Vox Populi: A Public Sphere for Politics and Poetry
Today I visited my friend Bill Foglia who’s a master potter. He’s a founding member and the landlord of Penn Avenue Pottery, an artists’ cooperative located in the Strip District, an old part of Pittsburgh. The front part of the building is a gallery where a number of potters and artists display their work, and in the back is a workshop where Bill can often be found. I sat and talked with him, catching up on news about our respective families while he shaped wet clay with his hands as it spun on the potter’s wheel. I love watching him bring beautiful symmetical form to what is essentially mud.
There’s something almost god-like about the potter’s work. The merest touch to the spinning mass forms a recessed base, a touch on the inside of the pot bulges the middle, a touch at the top forms a lip on the pot. When he has the shape he wants, he cuts the bottom free with a piece of twine and puts the pot aside to glaze and fire later. I’ve loved Bill’s work for a long time; in fact, every morning, I drink coffee from a cup and saucer he made.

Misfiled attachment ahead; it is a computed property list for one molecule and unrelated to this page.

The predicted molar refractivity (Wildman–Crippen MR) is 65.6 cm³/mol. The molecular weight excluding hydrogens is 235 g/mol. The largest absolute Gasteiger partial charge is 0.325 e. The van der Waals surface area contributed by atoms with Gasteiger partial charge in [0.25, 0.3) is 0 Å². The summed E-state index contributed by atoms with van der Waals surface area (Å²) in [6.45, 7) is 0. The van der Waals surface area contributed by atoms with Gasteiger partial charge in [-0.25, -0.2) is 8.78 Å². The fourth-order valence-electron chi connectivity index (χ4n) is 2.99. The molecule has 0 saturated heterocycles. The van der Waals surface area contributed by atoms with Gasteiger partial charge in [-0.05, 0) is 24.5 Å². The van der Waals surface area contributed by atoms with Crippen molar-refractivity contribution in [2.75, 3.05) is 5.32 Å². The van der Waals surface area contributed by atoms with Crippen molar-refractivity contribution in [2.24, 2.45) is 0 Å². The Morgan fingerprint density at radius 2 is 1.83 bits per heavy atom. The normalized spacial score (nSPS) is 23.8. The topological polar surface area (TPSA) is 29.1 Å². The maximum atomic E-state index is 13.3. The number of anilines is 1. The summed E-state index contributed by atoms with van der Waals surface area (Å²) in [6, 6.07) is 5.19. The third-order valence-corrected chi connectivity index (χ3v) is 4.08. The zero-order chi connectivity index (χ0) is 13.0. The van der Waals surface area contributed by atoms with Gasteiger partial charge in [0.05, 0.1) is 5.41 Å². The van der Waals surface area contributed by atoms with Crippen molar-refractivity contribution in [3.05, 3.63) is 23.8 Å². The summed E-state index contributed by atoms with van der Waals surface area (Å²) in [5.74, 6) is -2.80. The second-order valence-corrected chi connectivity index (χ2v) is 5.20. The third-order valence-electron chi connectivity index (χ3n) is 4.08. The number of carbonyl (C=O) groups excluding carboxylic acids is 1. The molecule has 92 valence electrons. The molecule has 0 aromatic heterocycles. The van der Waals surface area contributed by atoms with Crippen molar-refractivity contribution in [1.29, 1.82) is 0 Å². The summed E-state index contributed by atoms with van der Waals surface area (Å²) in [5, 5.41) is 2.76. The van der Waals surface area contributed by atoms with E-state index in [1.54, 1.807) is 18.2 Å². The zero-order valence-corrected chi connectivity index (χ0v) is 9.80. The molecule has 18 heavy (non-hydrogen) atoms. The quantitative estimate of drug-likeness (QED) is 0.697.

Bill has raised the craft of pottery to a sublime art. He is also, not coincidentally, a very good man, devoted to his family and his students, and he and his partners run the cooperative in a responsible and respectable way. I admire him and his work tremendously.
Part of the potter’s art is the principle of “centering” which refers not only to the physical act of putting the clay in the center of the wheel, but also to the mental, perhaps even spiritual, practice of finding one’s own center — that place inside oneself that is pure, clear, and peaceful. If the potter is not centered, then he will not be able to subtly alter the form of the spinning clay. A potter who works when he’s angry, for example, will produce a misshapen pot. Bill’s pots (and cups and plates and teapots) are consistently perfect because he is at rest in his work.
Poetry too requires us to be centered, our minds at rest, in order to listen and not feel a need to speak. If the Muse, for lack of a better word, chooses to speak through us, then we need to let it happen, and not allow our fears and ambitions get in the way. In reading the poem later, the poet is sometimes surprised at the beauty of the words, and worried that it’s not really something that he or she created, a sense that the poem arrived fully-formed – a gift of the cosmos, rather than a made thing.
Every poet is at the mercy of the first line giving him or her the direction of the imagination. Past acclaim and publication history make no difference to the Muse. Children receive these gifts more often than professors. Proverbs, folk tales, nursery rhymes, and the daily complaints of working men and women are the library of the poet.
copyright 2015 Michael Simms